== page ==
Model used in 

Lindroos et al. (2018). doi 10.3389/fncir.2018.00003etan


Two corrections were made in the model code to match the description in the article. These 
modifications had minor effects on the results and did not change the conclusions in the 
published paper. The corrected model code closely reproduces the data and figures of the 

1.) The somatic area was larger in the original model than that of a cylinder with length 
    12.2 and diameter 11.2 um (as stated in the paper), but still within reported range 
    (Reinius et al., 2015; Steiner and Tseng, 2017).NEURON interpreted the three point 
    soma as two sections, rather than one. CORRECTIONS MADE: The three point morphology 
    was replaced with a single point soma with radius of 7.06  um, giving the same area as 
    in the original model used in the publication. One additional axonal point was added 
    to the morphology to retain the length of the axon initial segment.

    Additionally, the change in somatic radius also has the consequence that the distance 
    dependence of the dendritic channels are off by 1.46 micrometer compared to the paper 
    version. CORRECTION: The distance dependence of the channels have been recalculated  
    using the following equation:
        dist(seg_x) = dist(seg_x) - r_new + r_org = dist(seg_x) - 7.06 + 5.6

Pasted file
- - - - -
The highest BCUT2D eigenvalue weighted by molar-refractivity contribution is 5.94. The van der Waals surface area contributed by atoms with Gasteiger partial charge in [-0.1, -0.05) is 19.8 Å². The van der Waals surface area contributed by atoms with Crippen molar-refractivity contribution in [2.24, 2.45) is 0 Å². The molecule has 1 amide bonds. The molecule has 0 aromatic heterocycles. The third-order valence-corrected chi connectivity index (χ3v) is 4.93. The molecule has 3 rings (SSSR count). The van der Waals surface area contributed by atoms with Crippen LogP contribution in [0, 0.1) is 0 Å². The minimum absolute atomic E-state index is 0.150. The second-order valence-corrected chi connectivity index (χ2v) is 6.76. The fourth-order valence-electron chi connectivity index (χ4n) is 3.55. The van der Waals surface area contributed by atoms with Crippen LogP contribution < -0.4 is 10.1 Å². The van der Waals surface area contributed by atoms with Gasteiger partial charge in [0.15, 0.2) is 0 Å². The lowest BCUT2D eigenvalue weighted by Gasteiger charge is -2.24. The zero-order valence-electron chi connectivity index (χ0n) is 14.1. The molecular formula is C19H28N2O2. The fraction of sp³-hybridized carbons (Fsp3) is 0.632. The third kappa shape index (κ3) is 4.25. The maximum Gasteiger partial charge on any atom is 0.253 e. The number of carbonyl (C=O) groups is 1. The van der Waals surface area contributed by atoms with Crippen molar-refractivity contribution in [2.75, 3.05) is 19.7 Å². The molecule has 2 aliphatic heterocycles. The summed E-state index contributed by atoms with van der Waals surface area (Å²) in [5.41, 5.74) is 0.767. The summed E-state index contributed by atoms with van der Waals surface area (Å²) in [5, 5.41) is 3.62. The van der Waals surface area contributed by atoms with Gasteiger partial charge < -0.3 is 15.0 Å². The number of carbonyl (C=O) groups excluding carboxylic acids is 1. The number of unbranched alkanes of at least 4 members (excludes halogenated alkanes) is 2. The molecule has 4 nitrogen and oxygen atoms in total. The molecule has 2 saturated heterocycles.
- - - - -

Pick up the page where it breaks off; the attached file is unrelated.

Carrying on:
2.) A mistake was discovered in the function setting the background synaptic currents that 
    redirected the stimulus intended for the gaba synapse to the glutamate synapse. 
    CORRECTIONS: The pure excitatory drive was replaced with excitation and inhibition in 
    accordance with the paper. Amplitude and activation frequency was rescaled to retain a 
    similar in vivo like state. The rescaling was further done in a way that kept the 
    balance between glutamatergic and gabaergic input stated in the paper.
    In general a modification of the GABA/Glut ratio will affect the overall excitability 
    levels, but even with significant changes in this background noise Glut/GABA ratio, 
    the qualitative conclusions of the paper hold.
Reinius et al., (2015). 
Conditional targeting of medium spiny neurons in the striatal matrix.